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Legal systems seem to be so integral part of a civilization, that it seems hard to imagine how else societies, ethics and justice could be organized. Nevertheless, here is a Chinese perspective:
The rule of law has been touted frequently by Western scholars as a central aspect of modernity. According to that measure of periodization, since the rule of law was the basis of the first unification of China in the 2nd century BC, modernity occurred 23 centuries ago in China.

Researchers have pointed out that at the end of the 17th century, while the Chinese empire often appeared in English literature as a metaphor for "tyranny", [it] was also at times praised for its legal code long established on ideals of order, morality, and good government. [Michel] Foucault's analytical approach to history highlights the limitations of European efforts to comprehend China's moral, juridical and legal structures.

The promulgation of a new edition of law, known as the Tang Code of Perpetual Splendor (Tang Yonghui Lu), [in] AD 653, was in reality just an update effort, based on the original Tang Code (Tang Lu), which in turn was based on the Sui Code (Sui Lu), which had initially been compiled 73 years earlier by the late founding Civil Emperor (Wendi) of the preceding Sui Dynasty and updated ever since by every succeeding sovereign. But the Tang Code of Perpetual Splendor is singled out by history, mostly because of its definitive comprehensiveness.

[Western] perception on the alleged underdevelopment of law in Chinese civilization is based on both factual ignorance and cultural bias. Chinese dismissal of the rule of law is not a rejection of modernity, but a rejection of primitiveness. Confucian attitude places low reliance on law and punishment for maintaining social order. Evidence of this can be found in the Aspiration (Zhi) section of the 200-volume Old Book on Tang (Jiu Tang Shu), a magnum opus of Tang historiography. The history classic was compiled under official supervision in 945 during the Late Jin Dynasty [...] A single chapter on Punishment and Law (Xingfa) places last after seven chapters on Rites (Liyi), after which come four chapters on Music (Yinyue), three chapters on Calendar (Li), two on Astronomy and Astrology (Tianwen), one on Physics (Wuheng), four on Geography (Dili), three on Hierarchy of Office (Zhiguan), one on Carriages and Costume (Yufu), two on Sutras and Books (Jingji), two on Commodities (Chihuo) and finally comes a single chapter Punishment and Law, in that order.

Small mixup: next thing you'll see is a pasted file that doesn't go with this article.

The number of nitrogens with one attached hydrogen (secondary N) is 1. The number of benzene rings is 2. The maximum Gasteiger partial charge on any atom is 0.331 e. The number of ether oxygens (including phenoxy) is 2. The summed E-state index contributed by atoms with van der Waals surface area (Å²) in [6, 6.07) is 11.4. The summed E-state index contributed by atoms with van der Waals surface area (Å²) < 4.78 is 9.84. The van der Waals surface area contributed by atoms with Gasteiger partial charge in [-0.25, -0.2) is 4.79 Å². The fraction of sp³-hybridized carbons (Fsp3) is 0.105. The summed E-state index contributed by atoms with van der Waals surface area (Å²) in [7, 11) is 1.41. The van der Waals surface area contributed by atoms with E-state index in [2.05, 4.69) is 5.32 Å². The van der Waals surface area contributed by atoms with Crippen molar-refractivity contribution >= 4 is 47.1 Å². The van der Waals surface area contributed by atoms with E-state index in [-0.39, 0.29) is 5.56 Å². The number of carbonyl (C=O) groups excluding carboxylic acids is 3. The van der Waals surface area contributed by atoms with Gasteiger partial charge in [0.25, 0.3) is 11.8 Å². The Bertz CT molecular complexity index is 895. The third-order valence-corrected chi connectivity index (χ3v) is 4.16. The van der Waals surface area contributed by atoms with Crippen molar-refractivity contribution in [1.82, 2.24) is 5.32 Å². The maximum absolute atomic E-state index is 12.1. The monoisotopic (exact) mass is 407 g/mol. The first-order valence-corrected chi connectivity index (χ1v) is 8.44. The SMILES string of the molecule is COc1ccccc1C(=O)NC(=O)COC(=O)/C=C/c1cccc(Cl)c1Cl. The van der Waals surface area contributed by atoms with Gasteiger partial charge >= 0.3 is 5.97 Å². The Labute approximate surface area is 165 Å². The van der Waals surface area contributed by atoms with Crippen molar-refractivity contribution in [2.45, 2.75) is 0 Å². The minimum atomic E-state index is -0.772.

The Confucian Code of Rites (Liji) is expected to be the controlling document on civilized behavior, not law. In the Confucian world view, rule of law is applied only to those who have fallen beyond the bounds of civilized behavior. Civilized people are expected to observe proper rites. Only social outcasts are expected to have their actions controlled by law. Thus the rule of law is considered a state of barbaric primitiveness, prior to achieving the civilized state of voluntary observation of proper rites. What is legal is not necessarily moral or just.

Under the supervision of Tang Confucian minister Fang Xuanling, 500 sections of ancient laws were compiled into 12 volumes in the Tang Code, titled:
Vol 1: Term and Examples (Mingli)
Vol 2: Security and Forbiddance (Weijin)
Vol 3: Office and Hierarchy (Zhizhi)
Vol 4: Domestic Matters and Marriage (Huhun)
Vol 5: Stables and Storage (Jiuku)
Vol 6: Impeachment and Promotion (Shanxing)
Vol 7: Thievery and Robbery (Zeidao)
Vol 8: Contest and Litigation (Dousong)
Vol 9: Deceit and Falsehood (Zhawei)
Vol 10: Miscellaneous Regulation (Zalu)
Vol 11: Arrest and Escape (Buwang)
Vol 12: Judgment and Imprisonment (Duanyu)


The Tang Code lists five forms of corporal punishment:
1. Flogging (Chi)
2. Caning (Zhang)
3. Imprisonment (Tu)
4. Exile (Liu)
5. Death (Si)

Leniency is applied to Eight Considerations (Bayi):
1. Blood relation
2. Motive for the crime
3. Virtue of the culprit
4. Ability of the culprit
5. Past merits
6. Nobility status
7. Friendship
8. Diligent character

Only social outcasts are expected to have their actions controlled by law... Interesting.

by das monde on Tue Nov 13th, 2007 at 07:41:37 AM EST

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